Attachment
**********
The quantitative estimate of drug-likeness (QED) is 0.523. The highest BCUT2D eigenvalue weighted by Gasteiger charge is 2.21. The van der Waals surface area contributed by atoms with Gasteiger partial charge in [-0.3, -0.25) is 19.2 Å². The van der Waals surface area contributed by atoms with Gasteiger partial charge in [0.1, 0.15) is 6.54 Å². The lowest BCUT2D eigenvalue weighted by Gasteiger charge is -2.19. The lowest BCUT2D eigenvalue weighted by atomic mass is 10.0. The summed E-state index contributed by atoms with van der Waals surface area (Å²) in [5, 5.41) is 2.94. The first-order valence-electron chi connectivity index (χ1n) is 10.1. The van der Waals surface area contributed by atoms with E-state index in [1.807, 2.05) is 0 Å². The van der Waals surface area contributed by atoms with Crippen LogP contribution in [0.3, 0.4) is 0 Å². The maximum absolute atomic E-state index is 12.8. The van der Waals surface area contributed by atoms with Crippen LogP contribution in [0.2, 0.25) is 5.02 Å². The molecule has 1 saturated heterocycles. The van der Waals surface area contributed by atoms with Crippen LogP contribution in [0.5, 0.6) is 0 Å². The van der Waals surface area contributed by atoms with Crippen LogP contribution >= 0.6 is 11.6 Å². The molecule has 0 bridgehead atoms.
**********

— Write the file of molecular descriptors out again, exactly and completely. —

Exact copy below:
The quantitative estimate of drug-likeness (QED) is 0.523. The highest BCUT2D eigenvalue weighted by Gasteiger charge is 2.21. The van der Waals surface area contributed by atoms with Gasteiger partial charge in [-0.3, -0.25) is 19.2 Å². The van der Waals surface area contributed by atoms with Gasteiger partial charge in [0.1, 0.15) is 6.54 Å². The lowest BCUT2D eigenvalue weighted by Gasteiger charge is -2.19. The lowest BCUT2D eigenvalue weighted by atomic mass is 10.0. The summed E-state index contributed by atoms with van der Waals surface area (Å²) in [5, 5.41) is 2.94. The first-order valence-electron chi connectivity index (χ1n) is 10.1. The van der Waals surface area contributed by atoms with E-state index in [1.807, 2.05) is 0 Å². The van der Waals surface area contributed by atoms with Crippen LogP contribution in [0.3, 0.4) is 0 Å². The maximum absolute atomic E-state index is 12.8. The van der Waals surface area contributed by atoms with Crippen LogP contribution in [0.2, 0.25) is 5.02 Å². The molecule has 1 saturated heterocycles. The van der Waals surface area contributed by atoms with Crippen LogP contribution in [0.5, 0.6) is 0 Å². The van der Waals surface area contributed by atoms with Crippen LogP contribution >= 0.6 is 11.6 Å². The molecule has 0 bridgehead atoms.